In 1999, a dysfunctional HP board committee, filled with its own poisoned politics, hired her with no CEO experience, nor interviews with the full board. Fired in 2005, after six years in office, several leading publications titled her one of the worst technology CEOs of all time. In fact, the stock popped 10% on the news of her firing and closed the day up 7%.
Arianna Packard, the granddaughter of HP’s founder, commented when discouraging voters from supporting Fiorina in her 2010 senatorial run, “I know a little bit about Carly Fiorina, having watched her almost destroy the company my grandfather founded.”
Sure, she doubled revenues—through a massive, ill-conceived, controversial acquisition of Compaq Computer in 2002—but Fiorina did nothing to increase profits over her five-year term, with the S&P 500 showing net income across enterprises concomitantly up 70%. Furthermore, shareholder wealth at HP was sliced 52% under her reign against the S&P, which was down only 15% in that bearish period. She modeled the old joke of “making it up in the volume.”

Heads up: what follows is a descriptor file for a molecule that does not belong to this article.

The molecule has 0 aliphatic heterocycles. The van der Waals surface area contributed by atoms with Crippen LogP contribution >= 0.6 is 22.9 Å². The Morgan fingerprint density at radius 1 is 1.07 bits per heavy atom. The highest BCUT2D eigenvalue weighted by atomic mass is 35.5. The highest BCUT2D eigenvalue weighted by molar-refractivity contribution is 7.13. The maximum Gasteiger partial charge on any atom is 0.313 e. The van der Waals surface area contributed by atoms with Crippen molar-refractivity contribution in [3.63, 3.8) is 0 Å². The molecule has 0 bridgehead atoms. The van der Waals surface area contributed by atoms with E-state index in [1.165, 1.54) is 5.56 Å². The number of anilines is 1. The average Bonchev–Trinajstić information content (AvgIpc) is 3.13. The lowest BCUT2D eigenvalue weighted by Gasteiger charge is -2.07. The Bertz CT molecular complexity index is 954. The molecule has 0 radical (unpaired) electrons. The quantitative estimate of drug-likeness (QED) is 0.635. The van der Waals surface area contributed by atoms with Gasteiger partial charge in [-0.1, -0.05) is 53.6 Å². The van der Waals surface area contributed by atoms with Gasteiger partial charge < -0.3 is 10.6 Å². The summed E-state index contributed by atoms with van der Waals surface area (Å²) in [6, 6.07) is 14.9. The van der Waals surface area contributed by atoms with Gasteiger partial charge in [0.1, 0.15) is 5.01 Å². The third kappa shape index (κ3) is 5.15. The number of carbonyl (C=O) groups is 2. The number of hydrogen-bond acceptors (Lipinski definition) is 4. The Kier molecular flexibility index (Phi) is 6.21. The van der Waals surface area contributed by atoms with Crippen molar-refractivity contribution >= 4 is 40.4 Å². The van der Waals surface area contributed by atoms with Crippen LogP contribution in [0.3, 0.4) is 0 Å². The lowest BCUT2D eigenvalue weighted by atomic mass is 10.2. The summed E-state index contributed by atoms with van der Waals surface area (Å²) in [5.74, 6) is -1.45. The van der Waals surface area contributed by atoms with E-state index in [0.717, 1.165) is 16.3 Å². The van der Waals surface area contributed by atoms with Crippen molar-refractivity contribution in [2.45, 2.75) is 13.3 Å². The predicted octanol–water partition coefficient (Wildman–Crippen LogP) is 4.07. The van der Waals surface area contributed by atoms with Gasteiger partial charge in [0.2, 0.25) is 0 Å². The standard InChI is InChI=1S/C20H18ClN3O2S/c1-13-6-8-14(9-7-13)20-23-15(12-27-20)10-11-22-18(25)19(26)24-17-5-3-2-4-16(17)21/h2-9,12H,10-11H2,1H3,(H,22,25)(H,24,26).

The lost shareholder wealth and lost strategic direction at HP are only part of Fiorina’s legacy. Also lost during her reign were 30,000 U.S. tech jobs, the company’s revered employee morale, and the egalitarian, humble HP way culture. A new defensive, finger-pointing style of leadership led to waves of firing. Dissent was equated with disloyalty as discovered by Walter Hewlett, a board member and son of HP’s co-founder, when he questioned Fiorina’s misguided Compaq acquisition strategy and refused to be bullied into a board statement of unanimous consent, suffering legal and personal threats.
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